There is robust evidence which shows that consuming protein pre- and/or post-workout induces a significant rise in muscle protein synthesis. It should be noted, however, that total daily caloric and protein intake over the long term play the most crucial dietary roles in facilitating adaptations to exercise. However, once these factors are accounted for, it appears that peri-exercise protein intake, particularly in the post-training period, plays a potentially useful role in terms of optimizing physical performance and positively influencing the subsequent recovery processes for both resistance training and endurance exercise. Factors that affect the utility of pre- or post-workout feeding include but are not necessarily limited to: training status (e.g., novice vs. advanced, or recreational vs. competitive athlete), duration of exercise, the number of training sessions per day, the number of competitive events per day, etc. From a purely pragmatic standpoint, consuming protein post-workout represents an opportunity to feed; this in turn contributes to one's total daily energy and protein intake. Furthermore, despite recent suggestions that one does not "need" to consume protein during the immediate (1 h or less) post-training time frame, it should be emphasized that consuming nothing offers no advantage and perhaps even a disadvantage. Thus, based on performance and recovery effects, it appears that the prudent approach would be to have athletes consume protein post-training and post-competition.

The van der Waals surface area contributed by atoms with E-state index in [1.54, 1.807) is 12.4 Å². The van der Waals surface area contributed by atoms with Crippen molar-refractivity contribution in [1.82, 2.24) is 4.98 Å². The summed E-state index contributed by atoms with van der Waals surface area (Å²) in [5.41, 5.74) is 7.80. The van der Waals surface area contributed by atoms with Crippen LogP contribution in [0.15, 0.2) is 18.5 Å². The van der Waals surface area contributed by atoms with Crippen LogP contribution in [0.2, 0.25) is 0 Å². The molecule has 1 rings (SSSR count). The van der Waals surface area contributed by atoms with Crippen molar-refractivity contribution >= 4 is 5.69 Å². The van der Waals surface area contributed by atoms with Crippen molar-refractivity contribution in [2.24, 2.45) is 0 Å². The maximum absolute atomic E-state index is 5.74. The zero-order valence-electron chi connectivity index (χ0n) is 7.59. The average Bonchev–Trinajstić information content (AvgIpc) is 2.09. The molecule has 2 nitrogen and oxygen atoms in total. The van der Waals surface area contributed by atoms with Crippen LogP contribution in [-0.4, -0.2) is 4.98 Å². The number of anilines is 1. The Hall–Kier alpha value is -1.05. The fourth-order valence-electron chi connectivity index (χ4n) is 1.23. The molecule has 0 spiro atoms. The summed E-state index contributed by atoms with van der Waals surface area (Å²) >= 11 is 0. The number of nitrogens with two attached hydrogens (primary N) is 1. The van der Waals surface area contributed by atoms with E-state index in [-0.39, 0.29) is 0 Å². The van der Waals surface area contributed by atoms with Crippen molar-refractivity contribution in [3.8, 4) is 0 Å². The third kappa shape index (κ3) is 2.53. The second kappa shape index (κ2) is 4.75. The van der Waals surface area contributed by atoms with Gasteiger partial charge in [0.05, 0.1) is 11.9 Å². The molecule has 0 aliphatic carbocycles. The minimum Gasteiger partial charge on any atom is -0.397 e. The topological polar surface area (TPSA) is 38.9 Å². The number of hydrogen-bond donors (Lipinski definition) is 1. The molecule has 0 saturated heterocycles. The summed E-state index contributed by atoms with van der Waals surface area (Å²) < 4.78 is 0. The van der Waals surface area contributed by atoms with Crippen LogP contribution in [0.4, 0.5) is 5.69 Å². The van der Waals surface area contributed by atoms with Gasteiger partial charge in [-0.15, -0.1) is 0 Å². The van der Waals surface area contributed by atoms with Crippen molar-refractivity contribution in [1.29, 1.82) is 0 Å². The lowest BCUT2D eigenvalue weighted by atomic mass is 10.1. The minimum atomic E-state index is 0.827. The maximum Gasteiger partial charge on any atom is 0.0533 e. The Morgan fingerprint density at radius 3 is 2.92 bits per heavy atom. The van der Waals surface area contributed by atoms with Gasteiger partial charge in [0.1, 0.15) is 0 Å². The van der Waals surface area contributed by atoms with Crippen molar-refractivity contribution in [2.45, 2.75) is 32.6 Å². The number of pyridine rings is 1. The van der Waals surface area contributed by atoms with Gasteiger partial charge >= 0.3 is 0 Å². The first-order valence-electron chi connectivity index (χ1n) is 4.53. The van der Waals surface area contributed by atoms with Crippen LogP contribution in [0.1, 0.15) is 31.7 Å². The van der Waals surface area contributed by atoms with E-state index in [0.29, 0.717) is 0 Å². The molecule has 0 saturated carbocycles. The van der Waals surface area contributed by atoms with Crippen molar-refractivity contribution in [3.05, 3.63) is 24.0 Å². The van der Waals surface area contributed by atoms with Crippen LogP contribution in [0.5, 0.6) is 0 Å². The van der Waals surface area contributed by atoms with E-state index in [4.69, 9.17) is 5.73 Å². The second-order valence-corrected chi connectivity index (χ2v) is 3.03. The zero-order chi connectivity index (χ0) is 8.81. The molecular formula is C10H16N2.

Keywords: athlete; endurance; nutrient timing; protein; strength.